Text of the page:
Continuing my backwards journey I worked from end to beginning across Japanese expatriate Seiichi Furuya’s series of images of his wife Christine. This course allowed me a little more ambiguity, and sense of discovery, in what is essentially a linear pictorial essay of love and loss. Accompanied by a booklet of excerpts from both Furuya’s and his subject’s diaries, the photos are mostly snapshots, personal moments, forming a deeply moving document of love and the tragic decline of a woman into irrevocable despair. Furuya has also made several publications, rearranging and regrouping the images to make sense of the course of events. Learning this later in the bookshop, I find the artist’s obsessive remembering even more tragic.

The small and seemingly unassuming works of Lieko Shiga (Japan) offer much for contemplation in their surrealistic photomontage of humble snapshots and provide a nice foil to fellow Japanese artist Kazuna Taguchi’s slick monotones of young girls treated with an etching-like finish. Poses are contrived, faces disappearing into contentless backgrounds. The irony of the images creeps up on you.

Sophie Kahn, Head of a Young Woman (2004) Sophie Kahn, Head of a Young Woman (2004)
courtesy the artist
Taguchi’s cool and efficient pieces are in turn a nice match for the prints of Sophie Kahn (Aus/US) exploring the medical imaging of her body—twisted vectors alluding to muscle and bone. The body is simultaneously seen from inside and out, fractured by movement, refusing to be finally known. Also exhibited is a bronze cast of Kahn’s head—like a death mask—the brutal gouges and gashes made from finessing processing glitches rendering it both beautiful and disturbing.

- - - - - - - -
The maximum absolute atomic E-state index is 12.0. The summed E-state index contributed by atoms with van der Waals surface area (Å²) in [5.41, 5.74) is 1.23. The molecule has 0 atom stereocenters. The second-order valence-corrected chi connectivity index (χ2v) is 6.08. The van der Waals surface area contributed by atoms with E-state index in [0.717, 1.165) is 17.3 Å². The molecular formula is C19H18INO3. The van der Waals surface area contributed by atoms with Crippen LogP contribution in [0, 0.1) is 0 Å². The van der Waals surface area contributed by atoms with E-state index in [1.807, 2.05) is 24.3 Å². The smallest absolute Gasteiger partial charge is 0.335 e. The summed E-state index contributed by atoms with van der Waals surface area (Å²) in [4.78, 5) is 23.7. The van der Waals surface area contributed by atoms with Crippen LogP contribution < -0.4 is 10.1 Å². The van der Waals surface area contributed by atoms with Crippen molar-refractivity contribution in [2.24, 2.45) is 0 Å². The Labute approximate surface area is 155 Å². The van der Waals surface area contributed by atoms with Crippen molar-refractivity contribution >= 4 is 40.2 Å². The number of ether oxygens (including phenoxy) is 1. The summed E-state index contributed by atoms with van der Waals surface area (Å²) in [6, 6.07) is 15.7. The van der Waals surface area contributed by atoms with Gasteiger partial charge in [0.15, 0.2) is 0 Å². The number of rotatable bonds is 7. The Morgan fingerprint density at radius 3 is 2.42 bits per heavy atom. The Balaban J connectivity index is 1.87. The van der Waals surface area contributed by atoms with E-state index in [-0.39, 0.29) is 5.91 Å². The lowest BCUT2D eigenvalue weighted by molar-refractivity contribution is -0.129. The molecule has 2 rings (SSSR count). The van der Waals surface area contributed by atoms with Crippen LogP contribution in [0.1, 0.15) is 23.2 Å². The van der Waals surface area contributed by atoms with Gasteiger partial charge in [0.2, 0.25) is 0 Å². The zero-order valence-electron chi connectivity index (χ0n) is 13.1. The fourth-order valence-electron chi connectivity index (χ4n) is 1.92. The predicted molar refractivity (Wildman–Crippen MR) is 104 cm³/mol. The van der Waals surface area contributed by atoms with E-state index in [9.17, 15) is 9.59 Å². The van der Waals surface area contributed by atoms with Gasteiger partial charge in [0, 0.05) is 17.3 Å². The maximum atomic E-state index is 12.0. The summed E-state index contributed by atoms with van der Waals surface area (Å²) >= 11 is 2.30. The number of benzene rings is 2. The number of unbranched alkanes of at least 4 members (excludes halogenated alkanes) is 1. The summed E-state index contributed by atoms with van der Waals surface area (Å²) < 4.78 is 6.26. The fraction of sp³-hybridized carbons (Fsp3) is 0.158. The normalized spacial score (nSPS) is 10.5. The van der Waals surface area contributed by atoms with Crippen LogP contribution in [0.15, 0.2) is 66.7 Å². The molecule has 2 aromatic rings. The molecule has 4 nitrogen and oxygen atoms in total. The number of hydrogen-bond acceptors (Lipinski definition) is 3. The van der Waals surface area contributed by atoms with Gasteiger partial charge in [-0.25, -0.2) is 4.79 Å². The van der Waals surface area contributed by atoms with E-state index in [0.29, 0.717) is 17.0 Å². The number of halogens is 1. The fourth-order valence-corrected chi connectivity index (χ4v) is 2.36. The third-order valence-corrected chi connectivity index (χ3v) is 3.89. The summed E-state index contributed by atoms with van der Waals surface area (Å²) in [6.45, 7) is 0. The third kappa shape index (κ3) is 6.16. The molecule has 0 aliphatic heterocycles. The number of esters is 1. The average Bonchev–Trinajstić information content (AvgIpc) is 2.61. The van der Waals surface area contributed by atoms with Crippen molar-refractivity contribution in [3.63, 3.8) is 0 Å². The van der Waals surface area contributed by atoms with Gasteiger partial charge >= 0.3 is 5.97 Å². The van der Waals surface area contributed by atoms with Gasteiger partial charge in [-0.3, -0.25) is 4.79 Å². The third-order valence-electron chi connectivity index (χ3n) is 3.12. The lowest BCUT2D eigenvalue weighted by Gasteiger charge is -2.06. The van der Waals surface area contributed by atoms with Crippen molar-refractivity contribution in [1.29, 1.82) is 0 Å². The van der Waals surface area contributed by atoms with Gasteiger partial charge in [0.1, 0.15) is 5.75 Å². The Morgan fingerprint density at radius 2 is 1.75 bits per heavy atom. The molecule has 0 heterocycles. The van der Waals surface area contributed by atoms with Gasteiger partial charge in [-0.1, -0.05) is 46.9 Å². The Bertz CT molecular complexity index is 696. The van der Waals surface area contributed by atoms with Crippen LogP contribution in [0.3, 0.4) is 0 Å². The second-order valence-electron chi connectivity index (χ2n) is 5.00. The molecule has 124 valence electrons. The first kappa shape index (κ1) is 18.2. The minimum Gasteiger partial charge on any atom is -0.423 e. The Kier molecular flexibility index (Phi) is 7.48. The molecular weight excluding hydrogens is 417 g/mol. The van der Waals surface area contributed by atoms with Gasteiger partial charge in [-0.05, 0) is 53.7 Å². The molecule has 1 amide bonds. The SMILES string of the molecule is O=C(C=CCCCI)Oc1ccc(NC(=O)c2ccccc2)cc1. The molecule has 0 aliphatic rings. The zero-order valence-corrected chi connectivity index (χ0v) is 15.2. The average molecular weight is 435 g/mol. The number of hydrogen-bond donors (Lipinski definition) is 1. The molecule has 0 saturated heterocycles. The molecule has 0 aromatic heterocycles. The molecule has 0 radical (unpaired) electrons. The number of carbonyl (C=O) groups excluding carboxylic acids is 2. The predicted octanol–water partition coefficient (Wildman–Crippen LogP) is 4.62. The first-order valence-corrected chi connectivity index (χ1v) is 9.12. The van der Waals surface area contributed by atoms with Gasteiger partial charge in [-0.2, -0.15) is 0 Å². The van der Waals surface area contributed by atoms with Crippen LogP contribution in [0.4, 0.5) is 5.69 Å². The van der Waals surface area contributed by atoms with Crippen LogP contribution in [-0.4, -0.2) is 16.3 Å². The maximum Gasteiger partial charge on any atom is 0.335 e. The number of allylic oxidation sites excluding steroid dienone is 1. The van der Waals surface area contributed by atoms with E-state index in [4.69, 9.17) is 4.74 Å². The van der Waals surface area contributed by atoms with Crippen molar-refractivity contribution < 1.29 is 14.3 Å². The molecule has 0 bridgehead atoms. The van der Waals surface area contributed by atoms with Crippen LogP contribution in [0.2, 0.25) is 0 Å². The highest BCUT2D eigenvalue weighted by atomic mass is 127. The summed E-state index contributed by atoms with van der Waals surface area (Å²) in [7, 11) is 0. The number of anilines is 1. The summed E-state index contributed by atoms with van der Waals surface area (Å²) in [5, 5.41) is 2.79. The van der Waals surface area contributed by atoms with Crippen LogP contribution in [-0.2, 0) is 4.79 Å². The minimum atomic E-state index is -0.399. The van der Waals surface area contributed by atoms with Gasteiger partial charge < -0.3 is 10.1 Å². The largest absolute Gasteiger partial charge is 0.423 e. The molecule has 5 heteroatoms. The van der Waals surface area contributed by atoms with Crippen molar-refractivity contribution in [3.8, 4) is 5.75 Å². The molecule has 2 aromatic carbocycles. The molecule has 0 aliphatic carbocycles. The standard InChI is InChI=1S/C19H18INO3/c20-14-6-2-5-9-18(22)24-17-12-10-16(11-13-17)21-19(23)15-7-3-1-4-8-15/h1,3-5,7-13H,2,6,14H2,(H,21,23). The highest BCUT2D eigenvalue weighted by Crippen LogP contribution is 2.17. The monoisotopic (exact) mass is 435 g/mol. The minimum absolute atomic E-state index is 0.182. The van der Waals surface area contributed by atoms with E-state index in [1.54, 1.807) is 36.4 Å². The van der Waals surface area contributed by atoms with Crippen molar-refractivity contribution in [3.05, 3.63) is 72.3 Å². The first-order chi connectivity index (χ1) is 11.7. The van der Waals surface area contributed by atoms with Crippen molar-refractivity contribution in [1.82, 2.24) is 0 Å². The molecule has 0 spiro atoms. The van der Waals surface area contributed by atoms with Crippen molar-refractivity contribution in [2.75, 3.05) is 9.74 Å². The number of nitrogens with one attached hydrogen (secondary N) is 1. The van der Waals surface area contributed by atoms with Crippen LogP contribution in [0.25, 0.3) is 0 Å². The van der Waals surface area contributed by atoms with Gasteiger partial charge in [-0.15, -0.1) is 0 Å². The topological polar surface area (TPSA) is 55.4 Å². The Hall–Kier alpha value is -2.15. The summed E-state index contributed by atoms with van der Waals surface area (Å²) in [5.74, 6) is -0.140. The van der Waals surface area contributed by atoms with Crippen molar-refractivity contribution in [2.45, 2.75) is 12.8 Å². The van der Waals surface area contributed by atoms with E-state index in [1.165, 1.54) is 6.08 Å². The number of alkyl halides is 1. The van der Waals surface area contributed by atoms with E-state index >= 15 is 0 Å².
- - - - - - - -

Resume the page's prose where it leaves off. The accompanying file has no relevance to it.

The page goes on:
An undercurrent of the exhibition was the relationship between moving and still images and their different powers as vehicles of memory. Genevieve Grieves’ video work, Picturing the Old People (2005), dresses contemporary Indigenous Australians in turn of the century clothing, re-enacting the portraiture of the time. These subjects refuse to remain still, to become the forgotten anonymous ‘natives’ of the archival images that Grieves was researching through the State Library of Victoria. It is a neatly conceived work, full of meaning for both Australian history and the history of photography and its role and responsibilities in documenting culture.

She dissolves (2000) by Chie Matsui (Japan) was a curious work secreted on tiny monitors in several parts of the gallery. The artist’s first video creation, it documents a performance in which a woman repeatedly disappears down a ladder under the floor and reappears a few minutes later soaking wet, up another ladder back into the room in a seemingly endless cycle.

This pared-back performance documentation modality appeared in several pieces I experienced in Tokyo, the most remarkable example by Yosuke Amemiya (Japan) at Tokyo Wonder Site in Shibuya. In the gallery Amemiya meticulously constructed a space (a set) involving buckets, apples and gym lockers and captured a series of Absurdist, minimal performance vignettes. He left the set intact and projected the video documentation, lifesize across one wall. The slippage between the screen reality and physical reality in the gallery created a sense of disembodiment most often experienced in telepresence works. On screen a man appeared out of the locker and you couldn’t help but look at the real object to see if maybe he was still there. And sometimes he actually was, because for the month of the exhibition, Amemiya and collaborators offered improvised afternoon performances. Sitting in a liminal zone between live art, sculpture and video performance this artist’s work is truly fascinating.